By Amy Silverman
By Olivia LaVecchia
By Monica Alonzo and Stephen Lemons
By Chris Parker
By Michael Lacey
By Weston Phippen
But even if McCain can't be portrayed as a Tailhook villain, there are indications that voters may not hold deep affections for the senator. In the recent primary, Tom Freestone, a Republican candidate for the Corporation Commission, outpolled McCain by more than 8,000 votes statewide. A lot of McCain's money and support comes from outside Arizona--his campaign finance reports list literally hundreds of out-of-state contributors, some who have sent the senator sums as small as $1. His Arizona roots are suspect; he moved to the state in 1981 and almost immediately returned to Washington as a member of the House of Representatives. And his friendship with Charlie Keating stretches back at least a decade, providing opponents with plenty of low-road ammunition.
Sargent's campaign rsum, on the other hand, looks relatively slim. After working in Goddard's campaign, she ran for the state legislature and lost, she was a player in the fight to secure the Phoenix Indian School property for an urban park, and she was the founder of the International Desert Cities Conference. Though the outbreak of the Gulf War led to the cancellation of the Desert Cities Conference, which was supposed to bring 500 civic leaders from desert cities around the world to Phoenix to discuss common problems, Sargent did arrange a "preamble" to the conference, hosting mayors from 16 cities around the world. Still, not having a record to run from can be an advantage this year. Asked what she'd bring to the office, she "expounds" again.
"I feel like in a lot of ways Arizona's been ripped off," she says. "I think Barry Goldwater was somebody who deeply cared about it, and Mo Udall did. I feel it's been so diminished by the recent black marks that our leaders have perpetrated. Here McCain came in, he chose Arizona. He came from Washington, he ran and he went back. That's exactly what Truman was going to do. That's what Doug Wead is doing. Wake up, Arizona. People can come in here and they still think they can take the money and run."
This is still the frontier, a land of opportunity--and opportunists.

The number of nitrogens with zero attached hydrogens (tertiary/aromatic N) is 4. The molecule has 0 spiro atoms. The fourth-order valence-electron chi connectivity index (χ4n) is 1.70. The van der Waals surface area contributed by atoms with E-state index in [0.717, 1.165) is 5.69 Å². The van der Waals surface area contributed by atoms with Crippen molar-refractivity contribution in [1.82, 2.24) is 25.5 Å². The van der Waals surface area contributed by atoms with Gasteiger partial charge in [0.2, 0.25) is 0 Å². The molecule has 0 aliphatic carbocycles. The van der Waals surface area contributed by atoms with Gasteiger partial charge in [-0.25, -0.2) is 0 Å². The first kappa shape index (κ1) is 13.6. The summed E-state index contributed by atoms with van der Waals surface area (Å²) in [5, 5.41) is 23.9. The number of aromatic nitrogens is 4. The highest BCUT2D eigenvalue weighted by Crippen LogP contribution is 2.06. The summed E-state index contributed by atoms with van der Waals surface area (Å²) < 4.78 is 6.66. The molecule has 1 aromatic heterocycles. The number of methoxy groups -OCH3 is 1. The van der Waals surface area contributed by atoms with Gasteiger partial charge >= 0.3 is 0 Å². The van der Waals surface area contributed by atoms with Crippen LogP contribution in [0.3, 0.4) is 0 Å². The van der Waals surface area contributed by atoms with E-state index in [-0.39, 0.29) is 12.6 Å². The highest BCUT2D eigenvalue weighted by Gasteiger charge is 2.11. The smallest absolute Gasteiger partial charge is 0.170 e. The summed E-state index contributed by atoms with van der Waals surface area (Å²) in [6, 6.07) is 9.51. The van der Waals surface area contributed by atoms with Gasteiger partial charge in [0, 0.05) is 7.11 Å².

"Bruce Babbitt once said anybody with a thousand dollars to spend can come out here and become a social leader," she says. "I think Arizona is really ready to find our identity and not our image--identity being what we really are, image what we're perceived to be."
Sargent says the past 12 years have been rough on the state and the country. When Nancy and Ronald Reagan moved into the White House, one of their first gestures was to remove the solar panels installed by the "naive" Jimmy Carter. The story is that the President and the First Lady sipped champagne on the roof as the panels were taken down.
"The beginning of the '80s: Rip off the solar panels," Sargent says. "Such divisive things have been going on, the Martin Luther King Day thing, divisions between Native Americans, Hispanics--we've really been reduced to the haves versus the have-nots during these last 12 years."
Sargent says she believes that if she wins it will be because she was meant to win. Because, as Woody Allen advises, she was willing to show up.
"You have to really look inside yourself," she says, "and know who you are, because you know that things are going to be said about you, people are going to turn on you, you're not going to know who your friends are. So you really have to know who you are. You have to do kind of an internal journey and come to this decision and know that no matter what happens, you can take it. I said earlier that I was terrified. Well, I'm not afraid anymore."
The question is irresistible. Not even of winning?
Sargent laughs. A high titter, more amused than nervous.
"You mean like in The Candidate? 'What now? What the hell do we do now?' Well, the learning curve will certainly be straight up."
She catches herself--the self-editing process kicks in.
"On the process of being a senator, that is."
She's learning already.